The legislation would bolster laws in 35 states that punish those who back the Boycott, Divestment, and Sanctions movement.
Sens. Joe Manchin (D-WV) and Marco Rubio (R-FL) want to make it easier for states to pass laws punishing workers for their support of the Boycott, Divestment, and Sanctions (BDS) movement.
The BDS movement calls for Israel to end its occupation of the West Bank, grant Palestinians citizens full equality under the law, and promote what Palestinians call the right to return, or the idea that Palestinians who were forcibly expelled during Israel’s War of Independence and their descendants should be able to return to Israel.
It began in 2005 as a way to protest Israel while employing similar political and economic tools activists used to end apartheid in South Africa.
Critics argue that the movement is antisemitic and that by choking off economic support to Israel through boycotts, divestments, and sanctions, participants are asserting that Jews do not have the right to their own state.
"The boycott, divestment, and sanctions movement is the single most destructive campaign of economic warfare facing the Jewish state of Israel today," Rubio said in a statement. "Amid a rising tide of anti-Semitism, it's critical that we stand shoulder to shoulder with our closest democratic ally in the Middle East."
The movement's website refutes claims of antisemitism. "Israel is a state, not a person," it reads. "Everyone has the right to criticize the unjust actions of a state."
The bipartisan Manchin-Rubio bill, called the Combating BDS Act, seeks to bolster state laws by eliminating an argument around the legal principle of preemption, which says federal law outranks state law. The Combating BDS Act explicitly states that state anti-BDS laws are "not preempted by any Federal law."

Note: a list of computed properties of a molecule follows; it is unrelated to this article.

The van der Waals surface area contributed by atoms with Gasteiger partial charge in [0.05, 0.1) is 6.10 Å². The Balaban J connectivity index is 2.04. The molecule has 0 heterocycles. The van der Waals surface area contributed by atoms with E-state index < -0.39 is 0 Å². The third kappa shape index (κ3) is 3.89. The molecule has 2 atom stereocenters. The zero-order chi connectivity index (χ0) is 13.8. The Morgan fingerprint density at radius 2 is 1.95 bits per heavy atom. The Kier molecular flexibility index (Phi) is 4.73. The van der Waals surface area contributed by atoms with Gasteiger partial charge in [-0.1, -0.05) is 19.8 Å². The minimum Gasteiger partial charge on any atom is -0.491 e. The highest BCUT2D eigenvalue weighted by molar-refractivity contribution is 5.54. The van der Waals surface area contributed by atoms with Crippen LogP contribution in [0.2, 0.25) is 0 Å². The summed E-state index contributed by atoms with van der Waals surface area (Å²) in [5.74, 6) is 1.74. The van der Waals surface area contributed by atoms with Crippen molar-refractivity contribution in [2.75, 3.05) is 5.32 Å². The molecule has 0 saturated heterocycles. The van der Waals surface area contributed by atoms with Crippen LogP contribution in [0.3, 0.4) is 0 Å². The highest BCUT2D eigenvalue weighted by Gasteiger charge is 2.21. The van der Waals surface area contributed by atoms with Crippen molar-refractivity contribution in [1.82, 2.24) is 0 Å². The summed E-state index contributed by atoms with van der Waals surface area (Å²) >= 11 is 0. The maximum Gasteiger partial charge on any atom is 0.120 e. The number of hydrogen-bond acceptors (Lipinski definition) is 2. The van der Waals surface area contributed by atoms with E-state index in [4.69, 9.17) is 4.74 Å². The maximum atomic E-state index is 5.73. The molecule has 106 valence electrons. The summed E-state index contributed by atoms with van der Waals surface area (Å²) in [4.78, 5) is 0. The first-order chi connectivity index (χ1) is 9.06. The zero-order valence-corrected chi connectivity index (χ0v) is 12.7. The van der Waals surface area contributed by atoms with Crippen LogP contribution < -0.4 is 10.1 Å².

Free speech advocates have criticized the bill, saying it would help state governments police the speech of private citizens.
"To be clear, this is about whether states can treat individuals differently based on the political positions they choose to express," Kate Ruane, Senior Legislative Counsel at the ACLU, told the American Independent Foundation. "This bill is Congress saying, 'Yes, we support states punishing people for expressing their political positions.'"
Manchin and Rubio have introduced the bill several times before, starting in 2017, and it passed the Senate in 2019, though it did not come to a vote in the House.
Ruane says there is a "dangerous" possibility of it passing this time around, bolstering state anti-BDS laws and encouraging other states to pass their own.
"It is my hope that there has been a change in the understanding of what these bills actually do — they burden people’s right to free speech, they burden their ability to engage in constitutionally protected advocacy, and frankly that’s just not what this country is about," Ruane said.
An AP-NORC poll published Wednesday, in the wake of a recent violence in the region, found that more than half of Democrats feel the United States is not supportive enough of Palestinians.
Yet, both Democratic and Republican lawmakers are overwhelmingly opposed to the BDS movement, save for a few progressive outliers.
Republicans have led an effort nationwide to punish supporters of the BDS movement, which legal experts and courts have deemed unconstitutional. Thirty-five states have passed anti-BDS laws which prohibit residents who work for or contract with the state to support boycotts of Israel and often require them to sign a written certification to that effect.
The laws have affected people like Bahia Amawi, a children's speech pathologist who lost her job at a Texas school after refusing to sign an oath that she would not boycott Israel. Amawi later sued Texas Attorney General Ken Paxton and the school district over the matter, but a judge eventually dismissed the case, citing the state's last-second decision to exempt "sole proprietors" like Amawi from the "No Boycott" rule.
"The plaintiffs are all sole proprietors," the judge said at the time. "Because they are no longer affected by the legislation, they lack a personal stake in the outcome of this litigation."
States like Texas, Kansas and Arizona have been forced to narrow similar laws. Courts in Arkansas and Georgia ultimately struck down those states' laws altogether, ruling them a violation of First Amendment rights.
Published with permission of The American Independent Foundation.